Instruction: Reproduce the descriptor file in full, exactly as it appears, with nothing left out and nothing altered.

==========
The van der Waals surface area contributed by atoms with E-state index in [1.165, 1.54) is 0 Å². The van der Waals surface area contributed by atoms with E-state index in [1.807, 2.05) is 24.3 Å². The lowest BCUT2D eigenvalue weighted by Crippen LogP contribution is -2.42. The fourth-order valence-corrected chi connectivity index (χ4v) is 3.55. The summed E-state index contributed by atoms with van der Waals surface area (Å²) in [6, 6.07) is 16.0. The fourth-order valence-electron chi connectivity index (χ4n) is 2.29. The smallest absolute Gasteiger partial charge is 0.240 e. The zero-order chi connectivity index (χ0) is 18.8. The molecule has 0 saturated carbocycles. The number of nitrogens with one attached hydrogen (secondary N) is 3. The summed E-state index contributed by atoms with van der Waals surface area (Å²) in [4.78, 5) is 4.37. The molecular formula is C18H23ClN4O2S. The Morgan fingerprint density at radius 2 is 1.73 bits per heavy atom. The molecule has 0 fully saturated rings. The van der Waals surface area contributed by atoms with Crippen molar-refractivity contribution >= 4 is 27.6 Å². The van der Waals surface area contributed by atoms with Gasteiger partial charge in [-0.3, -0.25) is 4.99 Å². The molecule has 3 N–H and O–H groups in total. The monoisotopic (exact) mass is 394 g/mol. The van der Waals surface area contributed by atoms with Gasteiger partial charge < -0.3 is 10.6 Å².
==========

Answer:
The van der Waals surface area contributed by atoms with E-state index in [1.165, 1.54) is 0 Å². The van der Waals surface area contributed by atoms with E-state index in [1.807, 2.05) is 24.3 Å². The lowest BCUT2D eigenvalue weighted by Crippen LogP contribution is -2.42. The fourth-order valence-corrected chi connectivity index (χ4v) is 3.55. The summed E-state index contributed by atoms with van der Waals surface area (Å²) in [6, 6.07) is 16.0. The fourth-order valence-electron chi connectivity index (χ4n) is 2.29. The smallest absolute Gasteiger partial charge is 0.240 e. The zero-order chi connectivity index (χ0) is 18.8. The molecule has 0 saturated carbocycles. The number of nitrogens with one attached hydrogen (secondary N) is 3. The summed E-state index contributed by atoms with van der Waals surface area (Å²) in [4.78, 5) is 4.37. The molecular formula is C18H23ClN4O2S. The Morgan fingerprint density at radius 2 is 1.73 bits per heavy atom. The molecule has 0 fully saturated rings. The van der Waals surface area contributed by atoms with Crippen molar-refractivity contribution >= 4 is 27.6 Å². The van der Waals surface area contributed by atoms with Gasteiger partial charge in [-0.3, -0.25) is 4.99 Å². The molecule has 3 N–H and O–H groups in total. The monoisotopic (exact) mass is 394 g/mol. The van der Waals surface area contributed by atoms with Gasteiger partial charge < -0.3 is 10.6 Å².